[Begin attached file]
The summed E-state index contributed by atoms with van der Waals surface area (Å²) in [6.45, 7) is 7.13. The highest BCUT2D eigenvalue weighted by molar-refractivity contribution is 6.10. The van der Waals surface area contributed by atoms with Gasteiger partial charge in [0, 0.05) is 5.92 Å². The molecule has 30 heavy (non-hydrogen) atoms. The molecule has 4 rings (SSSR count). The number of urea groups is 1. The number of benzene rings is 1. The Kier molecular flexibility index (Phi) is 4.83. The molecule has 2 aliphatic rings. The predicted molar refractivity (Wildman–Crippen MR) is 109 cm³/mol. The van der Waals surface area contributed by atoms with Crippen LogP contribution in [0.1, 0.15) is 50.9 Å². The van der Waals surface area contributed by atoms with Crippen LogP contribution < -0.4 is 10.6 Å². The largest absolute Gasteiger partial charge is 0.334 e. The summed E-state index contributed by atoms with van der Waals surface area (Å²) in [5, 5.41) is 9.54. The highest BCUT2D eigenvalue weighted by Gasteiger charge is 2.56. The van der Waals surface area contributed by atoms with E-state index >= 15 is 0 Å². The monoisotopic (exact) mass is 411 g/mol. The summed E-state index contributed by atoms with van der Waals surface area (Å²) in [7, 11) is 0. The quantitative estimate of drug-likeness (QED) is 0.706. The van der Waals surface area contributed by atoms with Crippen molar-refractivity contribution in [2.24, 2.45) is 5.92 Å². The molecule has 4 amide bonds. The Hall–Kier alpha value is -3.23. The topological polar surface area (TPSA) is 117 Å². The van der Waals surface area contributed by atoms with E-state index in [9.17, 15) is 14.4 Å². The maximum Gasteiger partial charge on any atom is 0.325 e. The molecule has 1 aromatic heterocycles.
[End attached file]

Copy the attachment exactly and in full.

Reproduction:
The summed E-state index contributed by atoms with van der Waals surface area (Å²) in [6.45, 7) is 7.13. The highest BCUT2D eigenvalue weighted by molar-refractivity contribution is 6.10. The van der Waals surface area contributed by atoms with Gasteiger partial charge in [0, 0.05) is 5.92 Å². The molecule has 30 heavy (non-hydrogen) atoms. The molecule has 4 rings (SSSR count). The number of urea groups is 1. The number of benzene rings is 1. The Kier molecular flexibility index (Phi) is 4.83. The molecule has 2 aliphatic rings. The predicted molar refractivity (Wildman–Crippen MR) is 109 cm³/mol. The van der Waals surface area contributed by atoms with Crippen LogP contribution in [0.1, 0.15) is 50.9 Å². The van der Waals surface area contributed by atoms with Crippen LogP contribution < -0.4 is 10.6 Å². The largest absolute Gasteiger partial charge is 0.334 e. The summed E-state index contributed by atoms with van der Waals surface area (Å²) in [5, 5.41) is 9.54. The highest BCUT2D eigenvalue weighted by Gasteiger charge is 2.56. The van der Waals surface area contributed by atoms with E-state index >= 15 is 0 Å². The monoisotopic (exact) mass is 411 g/mol. The summed E-state index contributed by atoms with van der Waals surface area (Å²) in [7, 11) is 0. The quantitative estimate of drug-likeness (QED) is 0.706. The van der Waals surface area contributed by atoms with Crippen molar-refractivity contribution in [2.24, 2.45) is 5.92 Å². The molecule has 4 amide bonds. The Hall–Kier alpha value is -3.23. The topological polar surface area (TPSA) is 117 Å². The van der Waals surface area contributed by atoms with E-state index in [9.17, 15) is 14.4 Å². The maximum Gasteiger partial charge on any atom is 0.325 e. The molecule has 1 aromatic heterocycles.